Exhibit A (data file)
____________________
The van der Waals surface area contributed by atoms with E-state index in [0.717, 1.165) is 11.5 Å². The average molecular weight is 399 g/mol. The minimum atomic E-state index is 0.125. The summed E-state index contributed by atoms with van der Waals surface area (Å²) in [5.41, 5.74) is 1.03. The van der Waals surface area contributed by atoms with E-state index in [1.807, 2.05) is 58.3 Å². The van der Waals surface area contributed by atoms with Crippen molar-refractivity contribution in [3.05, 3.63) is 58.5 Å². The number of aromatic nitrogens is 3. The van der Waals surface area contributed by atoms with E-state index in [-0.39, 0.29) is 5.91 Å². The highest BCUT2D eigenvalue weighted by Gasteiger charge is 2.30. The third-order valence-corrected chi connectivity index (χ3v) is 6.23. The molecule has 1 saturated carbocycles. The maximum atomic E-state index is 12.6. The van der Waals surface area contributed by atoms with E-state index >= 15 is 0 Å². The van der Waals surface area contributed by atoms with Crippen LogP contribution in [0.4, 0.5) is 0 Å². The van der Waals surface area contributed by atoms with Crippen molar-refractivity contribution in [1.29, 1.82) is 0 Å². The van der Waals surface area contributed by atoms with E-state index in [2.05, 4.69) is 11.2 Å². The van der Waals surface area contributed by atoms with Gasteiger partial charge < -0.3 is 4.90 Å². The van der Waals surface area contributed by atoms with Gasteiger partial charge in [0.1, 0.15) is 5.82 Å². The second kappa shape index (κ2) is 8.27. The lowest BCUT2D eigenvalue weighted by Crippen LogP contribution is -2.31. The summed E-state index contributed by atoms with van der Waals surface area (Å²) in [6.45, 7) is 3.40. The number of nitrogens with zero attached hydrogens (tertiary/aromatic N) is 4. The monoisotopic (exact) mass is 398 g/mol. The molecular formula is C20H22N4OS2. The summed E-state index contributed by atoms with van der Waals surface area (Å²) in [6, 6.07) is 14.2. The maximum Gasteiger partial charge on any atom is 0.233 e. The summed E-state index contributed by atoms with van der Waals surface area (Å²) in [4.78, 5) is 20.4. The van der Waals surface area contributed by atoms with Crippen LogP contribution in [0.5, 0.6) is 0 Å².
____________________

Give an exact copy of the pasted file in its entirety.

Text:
The van der Waals surface area contributed by atoms with E-state index in [0.717, 1.165) is 11.5 Å². The average molecular weight is 399 g/mol. The minimum atomic E-state index is 0.125. The summed E-state index contributed by atoms with van der Waals surface area (Å²) in [5.41, 5.74) is 1.03. The van der Waals surface area contributed by atoms with E-state index in [1.807, 2.05) is 58.3 Å². The van der Waals surface area contributed by atoms with Crippen molar-refractivity contribution in [3.05, 3.63) is 58.5 Å². The number of aromatic nitrogens is 3. The van der Waals surface area contributed by atoms with E-state index in [-0.39, 0.29) is 5.91 Å². The highest BCUT2D eigenvalue weighted by Gasteiger charge is 2.30. The third-order valence-corrected chi connectivity index (χ3v) is 6.23. The molecule has 1 saturated carbocycles. The maximum atomic E-state index is 12.6. The van der Waals surface area contributed by atoms with E-state index >= 15 is 0 Å². The van der Waals surface area contributed by atoms with Crippen LogP contribution in [0.4, 0.5) is 0 Å². The van der Waals surface area contributed by atoms with Crippen molar-refractivity contribution in [1.29, 1.82) is 0 Å². The van der Waals surface area contributed by atoms with E-state index in [2.05, 4.69) is 11.2 Å². The van der Waals surface area contributed by atoms with Gasteiger partial charge < -0.3 is 4.90 Å². The van der Waals surface area contributed by atoms with Gasteiger partial charge in [0.1, 0.15) is 5.82 Å². The second kappa shape index (κ2) is 8.27. The lowest BCUT2D eigenvalue weighted by Crippen LogP contribution is -2.31. The summed E-state index contributed by atoms with van der Waals surface area (Å²) in [6.45, 7) is 3.40. The number of nitrogens with zero attached hydrogens (tertiary/aromatic N) is 4. The monoisotopic (exact) mass is 398 g/mol. The molecular formula is C20H22N4OS2. The summed E-state index contributed by atoms with van der Waals surface area (Å²) in [6, 6.07) is 14.2. The maximum Gasteiger partial charge on any atom is 0.233 e. The summed E-state index contributed by atoms with van der Waals surface area (Å²) in [4.78, 5) is 20.4. The van der Waals surface area contributed by atoms with Crippen LogP contribution in [0.5, 0.6) is 0 Å².